Lawmakers are considering a proposal that would allow Utah employers to access workers' genetic information if a "compelling need" outweighed the person's right to privacy.
The proposal, which is being readied for consideration by the 1999 Legislature, would also allow insurance companies to determine if a person is using a genetic test to "game" the system, such as buying life insurance after learning of the probability of disease through a DNA test.After the Genetic Testing Privacy Act failed in the 1998 session, sponsor Rep. Nora Stephens, R-Sunset, and the Health and Human Services interim committee have continued to study the complex nature of genetic testing and what protections Utahns may need to ensure privacy.
U.S. Sen. Bob Bennett, R-Utah, is drafting similar federal legislation.
John T. Nielsen, vice-president of Intermountain Health Care, suggested the committee wait for the federal legislation, which may supersede anything Utah does. He also cautioned the committee from suggesting insurance companies don't have a right to ascertain risk. He said it would be "manifestly unfair" for companies to be denied information.
Committee members did not take action on the proposal but agreed to continue discussing it at future interim meetings.
The intent of Stephens' legislation is to ensure that Utahns who undergo the tests for medical reasons or research are not discriminated against.
Rep. Mary Carlson, D-Salt Lake, expressed concern that the bill didn't go far enough to protect privacy. Once a person has taken a DNA test, they are vulnerable to insurance companies or employers asking for the results.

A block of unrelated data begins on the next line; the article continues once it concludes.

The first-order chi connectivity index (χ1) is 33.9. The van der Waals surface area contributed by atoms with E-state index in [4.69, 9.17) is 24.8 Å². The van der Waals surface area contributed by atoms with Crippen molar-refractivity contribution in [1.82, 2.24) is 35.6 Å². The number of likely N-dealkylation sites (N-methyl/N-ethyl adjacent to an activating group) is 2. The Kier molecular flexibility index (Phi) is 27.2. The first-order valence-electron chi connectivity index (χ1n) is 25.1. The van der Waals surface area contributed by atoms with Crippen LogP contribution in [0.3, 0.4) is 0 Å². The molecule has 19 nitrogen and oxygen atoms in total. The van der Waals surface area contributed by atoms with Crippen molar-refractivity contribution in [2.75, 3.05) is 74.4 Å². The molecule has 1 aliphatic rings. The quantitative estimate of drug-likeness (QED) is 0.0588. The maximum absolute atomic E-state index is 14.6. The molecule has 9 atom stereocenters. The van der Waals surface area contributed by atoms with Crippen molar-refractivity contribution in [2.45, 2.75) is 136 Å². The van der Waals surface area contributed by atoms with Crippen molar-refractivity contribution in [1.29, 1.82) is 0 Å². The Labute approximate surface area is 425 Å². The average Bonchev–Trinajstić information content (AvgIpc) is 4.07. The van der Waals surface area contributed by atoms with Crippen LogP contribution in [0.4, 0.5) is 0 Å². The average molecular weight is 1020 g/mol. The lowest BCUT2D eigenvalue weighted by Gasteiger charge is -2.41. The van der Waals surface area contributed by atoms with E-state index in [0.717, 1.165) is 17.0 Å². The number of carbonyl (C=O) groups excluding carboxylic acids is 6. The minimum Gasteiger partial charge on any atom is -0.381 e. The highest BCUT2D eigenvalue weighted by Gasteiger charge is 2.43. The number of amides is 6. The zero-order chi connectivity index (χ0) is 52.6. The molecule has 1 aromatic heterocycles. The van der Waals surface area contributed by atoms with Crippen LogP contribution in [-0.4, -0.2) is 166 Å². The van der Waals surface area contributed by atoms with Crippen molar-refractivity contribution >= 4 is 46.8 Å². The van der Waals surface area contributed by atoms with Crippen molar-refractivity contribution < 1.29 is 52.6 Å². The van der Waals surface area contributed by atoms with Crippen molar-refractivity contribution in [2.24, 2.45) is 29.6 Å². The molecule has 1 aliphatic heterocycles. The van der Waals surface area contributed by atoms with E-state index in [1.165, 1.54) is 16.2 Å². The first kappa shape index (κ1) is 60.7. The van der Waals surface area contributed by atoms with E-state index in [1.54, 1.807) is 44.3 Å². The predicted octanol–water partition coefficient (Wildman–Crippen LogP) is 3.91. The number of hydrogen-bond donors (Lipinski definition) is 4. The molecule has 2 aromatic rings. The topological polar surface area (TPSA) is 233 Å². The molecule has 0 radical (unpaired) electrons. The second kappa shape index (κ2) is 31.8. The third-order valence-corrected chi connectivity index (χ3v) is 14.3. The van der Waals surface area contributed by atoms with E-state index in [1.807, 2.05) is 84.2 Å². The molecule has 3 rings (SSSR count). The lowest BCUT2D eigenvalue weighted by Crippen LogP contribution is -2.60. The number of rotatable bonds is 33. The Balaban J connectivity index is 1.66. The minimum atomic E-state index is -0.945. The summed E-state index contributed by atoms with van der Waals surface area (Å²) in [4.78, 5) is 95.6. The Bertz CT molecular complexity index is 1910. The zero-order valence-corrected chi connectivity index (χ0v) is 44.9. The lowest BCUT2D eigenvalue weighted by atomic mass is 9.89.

"Ignorance is safer than this bill," Carlson said.
Stephens said there is a great need to continue to work on the issue. She cited a 1997 federal task force that concluded the benefits of genetic testing may never be realized if people are afraid to take the tests.
The proposal being considered indicates researchers may only use Utahns DNA if a gatekeeper is established ensuring the individuals are not identifiable and the study is "blind."
A key component of the draft is "informed consent," meaning a health official would have to verbally explain how the results of genetic analysis could be used, that genetic counseling is available and other intricacies of the proposed law. A witness would have to verify the verbal exchange took place.
Val Bateman, spokesman for the Utah Medical Association, urged lawmakers to consider the "paperwork and management nightmare" the proposal may create.
But Joyce Dolcourt, a mother with a disabled son, thanked the committee for addressing consumer protection. She said she fears that she, her husband or her healthy son could be discriminated against by their health insurance if it found they carried a gene for a disease they don't manifest.
Cori Sutherland said the Utah American Civil Liberties Union also supports the legislation.